Comments about ‘G. Don Gale: Utah's innovators: more than just John Browning’

Return to article »

Published: Saturday, Feb. 5 2011 12:00 a.m. MST

Comments
  • Oldest first
  • Newest first
  • Most recommended
PeanutGallery
Salt Lake City, UT

I was holding my breath for Don Gale's usual condescending put-down of conservatives and talk radio, but this was a pleasant surprise. I actually found myself AGREEING with Don!

I'm a strong supporter of the Second Amendment. Firearms played a vital role in the establishment of the United States, and in the defeating of tyrants and winning of wars, and they continue to do so. And they play a vital role in law enforcement and in private citizens protecting themselves.

I think John Browning deserves recognition and honor. But I don't know why we need a state firearm. (I also don't know why we need a state poet laureate, for that matter.) Good column, Don.

cjb
Bountiful, UT

re this article

"Now, the Utah legislature wants to exploit Browning again by listing one of his weapons as the "state gun".

---------------

Please explain how designating the 1911 pistol the Utah state gun is exploitation. If John Browning were here, most likely he would see it as an honor.

Its also an honor that the state of Utah have people everywhere know it was a Utahn who designed this gun. This gun is world famous and is respected by all people familiar with guns.

This designation would be a win win thing to do.

Tumbleweed
Centerville, UT

Typical Don Gale, weaving his anti-gun, half truths into a back-handed compliment. "exploiting Browning." Were you even at the ceremony Mr. Gale? Browning's rep (his great grandson) was proud to be able to recount his grandfather's genius and present a beautiful prototype of the 1911 to the state. In turn, many Utahns will be able to PURCHASE the commorative firearm from Browning. Sounds like a win/win, NOT exploitation. Give us a break from your constant subtle digs at guns and gun owners. Sheeesh.

Flashback
Kearns, UT

The Colt 1911 was and is a fine gun to shoot. It is most likely, numbers wise, the most manufactured pistol ever and also the most copied. Many manufacturers make copies of the 1911 and can't improve on its simplicity and ease of operation. I think that it would be a fine choice for a state firearm. The Browning Hi Power would be a close second.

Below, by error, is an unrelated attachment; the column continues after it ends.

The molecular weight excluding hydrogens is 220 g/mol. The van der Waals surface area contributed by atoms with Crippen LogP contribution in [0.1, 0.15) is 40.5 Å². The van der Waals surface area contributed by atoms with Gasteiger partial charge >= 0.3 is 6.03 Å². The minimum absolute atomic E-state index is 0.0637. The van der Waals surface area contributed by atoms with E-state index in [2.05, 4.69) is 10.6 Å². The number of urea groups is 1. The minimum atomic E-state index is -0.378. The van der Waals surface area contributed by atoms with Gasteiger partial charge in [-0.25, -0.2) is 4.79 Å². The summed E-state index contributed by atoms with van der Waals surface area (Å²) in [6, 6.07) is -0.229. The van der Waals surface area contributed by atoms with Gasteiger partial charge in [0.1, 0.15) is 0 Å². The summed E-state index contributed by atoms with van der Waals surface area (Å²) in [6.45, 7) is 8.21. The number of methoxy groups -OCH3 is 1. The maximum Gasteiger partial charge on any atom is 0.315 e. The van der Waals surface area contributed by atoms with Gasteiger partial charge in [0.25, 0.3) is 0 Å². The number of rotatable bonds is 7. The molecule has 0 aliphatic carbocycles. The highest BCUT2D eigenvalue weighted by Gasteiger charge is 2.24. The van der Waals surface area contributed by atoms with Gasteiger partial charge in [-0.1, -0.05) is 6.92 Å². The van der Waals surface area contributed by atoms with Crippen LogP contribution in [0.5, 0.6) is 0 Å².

However, I must cast my vote for the Browning .50 caliber machine gun. Big gun, big bullets, much firepower, great rate of fire, still in use today all over the world.

cjb
Bountiful, UT

re Flashback | 1:08 a.m. Feb. 6, 2011
Kearns, UT

"Many manufacturers make copies of the 1911 and can't improve on its simplicity and ease of operation".

--------------

Actually the glock is quite an improvement over the 1911 in its simplicity. However they are both great guns, and for its time (and even still today) the 1911 is/was a superb gun. I have both. The big and only advantage of the 1911 over the Glock is the trigger pull, the 1911 trigger pull feels better, which is why many special forces units and swat units prefer the 1911 over anything else. (This is quite a compliment for a gun that is 100 years old).

Both the Glock and the 1911 are extremely reliable guns, that can be counted on to hardly if ever jam, these guns are like the legendary AK-47 in terms of reliability.

If Utah designates a 1911 as the state Gun, I hope Browning makes a commerative 1911, I sure would like to be able to have one.

to comment

DeseretNews.com encourages a civil dialogue among its readers. We welcome your thoughtful comments.
About comments